Retailers are scrambling for solutions in an oversaturated and increasingly crowded market. While many are feeling the growing pains, some have gone beyond marketing strategies and rebranding measures. The latest headline-making technology to experiment with tactics to better understand consumer behavior and mind-sets is facial recognition software.
With the filing of a patent to deploy said technology, Wal-Mart Stores Inc. has garnered attention for the potential of deploying the technology at scale. What does this mean? Video cameras might one day be in stores to surveil — and analyze — the emotions of its customers. Instances of dissatisfaction will be noted and addressed. Over time, these insights could lead to better analyses of patterns in purchase behavior — and they might help stabilize the present, shaky ground on which the fate of brick-and-mortar rests.
Considered an over-step of individual privacy boundaries to some, but a genius customer service strategy to others, Maya Mikhailov, chief marketing officer and co-founder at retail mobile app developer GPShopper, shared her take on this technology — and what it could mean for retail — with WWD.
WWD: How big of a trend is facial expression recognition technology right now?
Maya Mikhailov: It appeared several years ago, but has not been widely rolled out in retail. Or, at least, retailers are not openly admitting publicly to it yet. There is reason to believe it will play an increasing role on our mobile devices, especially since Apple purchased Emotient, a leading provider of facial expression technology, over a year ago. Many of our devices — from laptops to ATMs — are allowing us to log in with our faces, which stands to reason that these devices would also want to tailor experiences to us based on the expression we are wearing.
WWD: How might this type of tech help brands and retailers?
M.M.: For starters, it would help with customer service. If a shopper is standing in a store and looking upset, a store associate could be dispatched to help that customer. The technology could also play a role in product or selection support: Imagine a shopper is lingering in front of a shelf with 20 brands of detergent appearing perplexed or scowling. A message on their phone or a voice-activated shelf could ask them if they need help finding a product or require help in making a decision that best suits their stain-fighting needs.
Next, these technologies can see which in-store displays and ads are most effective in getting a customer’s attention or eliciting a positive response. This can also extend to the layout of the store itself, interpreting expressions to determine if there are areas that cause particular joy or frustration. Finally, this type of technology could monitor checkout lines and see when customers’ moods in one line become annoyed or impatient, helping managers know when to staff more registers.
WWD: What is your response to customers who might be uncomfortable with being so closely watched?
M.M.: Shoppers’ level of comfort with this technology depends on their awareness of it. In many cases, shoppers are already being watched closely with store heat mapping and other video technologies for security and marketing uses. It will be interesting to see if, once they are made aware of the technology, shoppers change their behavior in stores. Will they start wearing specialized sunglasses or other accessories because they do not want to be emotionally profiled or targeted? Will they perhaps stop visiting certain stores all together if they feel creeped out, then retreat to the perceived anonymity of online shopping?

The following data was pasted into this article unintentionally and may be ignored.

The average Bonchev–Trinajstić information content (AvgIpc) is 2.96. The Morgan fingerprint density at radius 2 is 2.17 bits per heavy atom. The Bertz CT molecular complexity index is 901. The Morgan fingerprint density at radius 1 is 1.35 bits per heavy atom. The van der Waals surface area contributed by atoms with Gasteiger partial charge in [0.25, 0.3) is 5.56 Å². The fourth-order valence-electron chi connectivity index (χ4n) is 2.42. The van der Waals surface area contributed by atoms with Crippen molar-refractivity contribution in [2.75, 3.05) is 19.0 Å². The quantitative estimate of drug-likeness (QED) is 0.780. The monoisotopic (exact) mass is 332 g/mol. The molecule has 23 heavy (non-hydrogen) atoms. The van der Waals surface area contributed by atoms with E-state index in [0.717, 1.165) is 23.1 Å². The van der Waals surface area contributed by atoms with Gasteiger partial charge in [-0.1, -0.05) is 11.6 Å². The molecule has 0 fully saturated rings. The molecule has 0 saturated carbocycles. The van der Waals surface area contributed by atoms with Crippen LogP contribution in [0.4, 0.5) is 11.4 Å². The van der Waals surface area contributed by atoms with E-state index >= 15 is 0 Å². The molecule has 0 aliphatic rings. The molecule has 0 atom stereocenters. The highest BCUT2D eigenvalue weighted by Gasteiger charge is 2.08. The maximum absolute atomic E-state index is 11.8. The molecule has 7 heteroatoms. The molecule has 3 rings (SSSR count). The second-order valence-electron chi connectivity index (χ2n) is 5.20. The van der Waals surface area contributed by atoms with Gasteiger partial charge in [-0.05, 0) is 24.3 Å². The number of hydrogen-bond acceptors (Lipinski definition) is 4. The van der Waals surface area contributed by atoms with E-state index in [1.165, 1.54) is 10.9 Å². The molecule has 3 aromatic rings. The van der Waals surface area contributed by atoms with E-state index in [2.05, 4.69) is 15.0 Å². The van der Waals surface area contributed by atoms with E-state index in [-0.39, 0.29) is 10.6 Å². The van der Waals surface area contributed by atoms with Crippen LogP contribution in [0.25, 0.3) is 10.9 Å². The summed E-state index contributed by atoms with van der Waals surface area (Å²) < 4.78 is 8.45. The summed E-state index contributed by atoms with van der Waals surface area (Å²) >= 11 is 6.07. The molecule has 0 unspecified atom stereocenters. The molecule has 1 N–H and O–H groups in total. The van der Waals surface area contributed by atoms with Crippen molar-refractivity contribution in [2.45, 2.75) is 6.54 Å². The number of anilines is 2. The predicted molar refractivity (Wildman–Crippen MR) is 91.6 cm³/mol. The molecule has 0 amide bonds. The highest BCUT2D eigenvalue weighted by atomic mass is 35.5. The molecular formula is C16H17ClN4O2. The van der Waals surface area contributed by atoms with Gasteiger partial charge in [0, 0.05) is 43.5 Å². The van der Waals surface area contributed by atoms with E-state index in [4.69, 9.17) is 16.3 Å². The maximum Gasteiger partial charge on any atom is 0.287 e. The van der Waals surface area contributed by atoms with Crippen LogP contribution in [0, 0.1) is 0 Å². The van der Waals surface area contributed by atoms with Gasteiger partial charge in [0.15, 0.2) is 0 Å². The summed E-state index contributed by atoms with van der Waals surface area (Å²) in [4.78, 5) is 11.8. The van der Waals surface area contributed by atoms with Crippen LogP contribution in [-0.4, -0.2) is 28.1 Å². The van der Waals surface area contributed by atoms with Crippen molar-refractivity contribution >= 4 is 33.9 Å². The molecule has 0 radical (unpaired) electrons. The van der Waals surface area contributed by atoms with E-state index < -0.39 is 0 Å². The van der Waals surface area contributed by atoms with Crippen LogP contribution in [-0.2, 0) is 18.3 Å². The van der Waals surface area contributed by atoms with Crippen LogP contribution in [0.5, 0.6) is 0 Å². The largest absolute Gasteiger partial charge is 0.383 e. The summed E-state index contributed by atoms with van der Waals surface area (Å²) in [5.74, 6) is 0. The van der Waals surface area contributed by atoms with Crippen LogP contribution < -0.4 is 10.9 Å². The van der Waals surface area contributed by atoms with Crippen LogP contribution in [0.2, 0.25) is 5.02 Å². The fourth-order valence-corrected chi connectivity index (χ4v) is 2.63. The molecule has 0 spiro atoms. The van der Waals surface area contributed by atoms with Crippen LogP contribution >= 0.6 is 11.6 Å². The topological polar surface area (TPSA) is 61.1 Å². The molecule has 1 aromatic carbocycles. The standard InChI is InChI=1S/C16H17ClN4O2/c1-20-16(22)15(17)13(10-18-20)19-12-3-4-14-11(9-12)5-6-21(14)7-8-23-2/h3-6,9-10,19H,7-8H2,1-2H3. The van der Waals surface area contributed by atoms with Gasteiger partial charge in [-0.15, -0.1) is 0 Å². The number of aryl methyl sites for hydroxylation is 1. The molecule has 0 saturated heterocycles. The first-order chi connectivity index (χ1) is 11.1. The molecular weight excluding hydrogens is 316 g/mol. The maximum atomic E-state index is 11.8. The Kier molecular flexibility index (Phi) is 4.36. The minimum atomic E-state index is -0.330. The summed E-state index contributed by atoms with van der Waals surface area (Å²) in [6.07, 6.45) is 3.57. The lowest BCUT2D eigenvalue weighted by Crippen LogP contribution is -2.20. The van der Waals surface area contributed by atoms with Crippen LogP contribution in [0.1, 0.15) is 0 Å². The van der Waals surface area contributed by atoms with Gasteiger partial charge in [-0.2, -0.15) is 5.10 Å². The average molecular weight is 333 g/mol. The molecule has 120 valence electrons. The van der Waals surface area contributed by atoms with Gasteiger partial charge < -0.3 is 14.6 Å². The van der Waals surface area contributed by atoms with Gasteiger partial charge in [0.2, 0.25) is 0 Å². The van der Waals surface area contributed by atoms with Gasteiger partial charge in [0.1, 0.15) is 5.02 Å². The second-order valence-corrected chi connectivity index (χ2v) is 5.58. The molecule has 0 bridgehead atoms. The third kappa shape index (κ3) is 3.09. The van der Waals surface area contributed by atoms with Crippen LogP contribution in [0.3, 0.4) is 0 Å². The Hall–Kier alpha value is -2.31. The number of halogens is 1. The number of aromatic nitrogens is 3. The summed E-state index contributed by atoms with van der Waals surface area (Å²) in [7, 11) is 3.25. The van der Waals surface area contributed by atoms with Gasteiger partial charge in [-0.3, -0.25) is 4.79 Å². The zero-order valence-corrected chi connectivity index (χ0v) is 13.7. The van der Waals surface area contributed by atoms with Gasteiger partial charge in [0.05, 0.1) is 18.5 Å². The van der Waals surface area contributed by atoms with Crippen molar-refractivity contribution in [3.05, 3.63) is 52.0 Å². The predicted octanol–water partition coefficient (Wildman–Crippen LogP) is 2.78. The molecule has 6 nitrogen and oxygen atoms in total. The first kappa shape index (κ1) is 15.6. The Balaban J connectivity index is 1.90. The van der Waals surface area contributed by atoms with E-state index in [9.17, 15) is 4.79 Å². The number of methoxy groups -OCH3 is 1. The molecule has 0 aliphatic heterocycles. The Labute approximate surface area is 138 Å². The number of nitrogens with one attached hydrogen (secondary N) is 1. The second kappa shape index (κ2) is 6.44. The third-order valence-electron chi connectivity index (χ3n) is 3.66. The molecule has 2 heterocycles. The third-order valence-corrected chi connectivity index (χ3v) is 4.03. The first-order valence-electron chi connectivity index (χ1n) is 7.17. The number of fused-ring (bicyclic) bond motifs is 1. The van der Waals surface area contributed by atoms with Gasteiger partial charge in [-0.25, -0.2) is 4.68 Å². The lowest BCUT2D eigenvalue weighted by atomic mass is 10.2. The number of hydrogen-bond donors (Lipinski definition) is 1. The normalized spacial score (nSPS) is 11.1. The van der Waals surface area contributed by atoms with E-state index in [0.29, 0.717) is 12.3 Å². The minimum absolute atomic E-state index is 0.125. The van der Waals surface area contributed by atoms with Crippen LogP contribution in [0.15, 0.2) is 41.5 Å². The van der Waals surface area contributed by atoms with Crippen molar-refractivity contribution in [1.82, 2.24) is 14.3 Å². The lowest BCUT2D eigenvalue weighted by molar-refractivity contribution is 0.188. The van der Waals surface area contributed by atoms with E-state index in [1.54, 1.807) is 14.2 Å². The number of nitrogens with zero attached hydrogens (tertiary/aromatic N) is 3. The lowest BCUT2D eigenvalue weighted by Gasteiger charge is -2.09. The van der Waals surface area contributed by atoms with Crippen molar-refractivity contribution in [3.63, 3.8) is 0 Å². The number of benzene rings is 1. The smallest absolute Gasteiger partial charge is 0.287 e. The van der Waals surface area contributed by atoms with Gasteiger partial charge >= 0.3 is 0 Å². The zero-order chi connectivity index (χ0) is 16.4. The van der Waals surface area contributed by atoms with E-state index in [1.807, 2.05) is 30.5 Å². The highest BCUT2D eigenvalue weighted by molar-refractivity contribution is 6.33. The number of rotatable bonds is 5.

WWD: What are some other potential flaws of this specific type of technology?
M.M.: One potential flaw is the accuracy of such technology, even though it seems to have come a long way since its inception and will continue to improve. It is also possible that the technology will misinterpret a person’s expression. For example, a shopper might have a frustrated look on their face, prompting the assistance of sales associates, even if the reaction is to something unrelated to the retailer, like their child.
WWD: Still, GPShopper has conducted ample research on what retail tech consumers are looking for in their shopping experiences and found that this type of innovation is just the kind of thing that retail needs right now. What made your team conclude this?
M.M: We have conducted research about the types of technology consumers are most receptive to both in and out of stores. This includes augmented reality, which 50 percent said they wish to use in stores to acquire more information about a product, ingredients or the materials used. Through this and other data points, it is evident that consumers are embracing — and in some cases, expecting — technology innovation to assist in the shopping experience.
More surprisingly, the research revealed how quickly consumers embrace new store technologies if they believe that these developments will make the shopping journey faster, more informed, and more convenient.
WWD: What would be the best thing about facial recognition technology systems in retail?
M.M.: There is an opportunity to use this technology to help retailers make better decisions with physical space, including store planning and product assortment. Although heat maps can tell retailers where a consumer has been, it does not assist in the understanding of how they reacted to the surroundings. There might be a lot of traffic in a particular section of a store, for example, but there is no guarantee that the experience is a positive one.
For consumers, this can also mean that retailers will be more attuned to their immediate needs in providing service and information.
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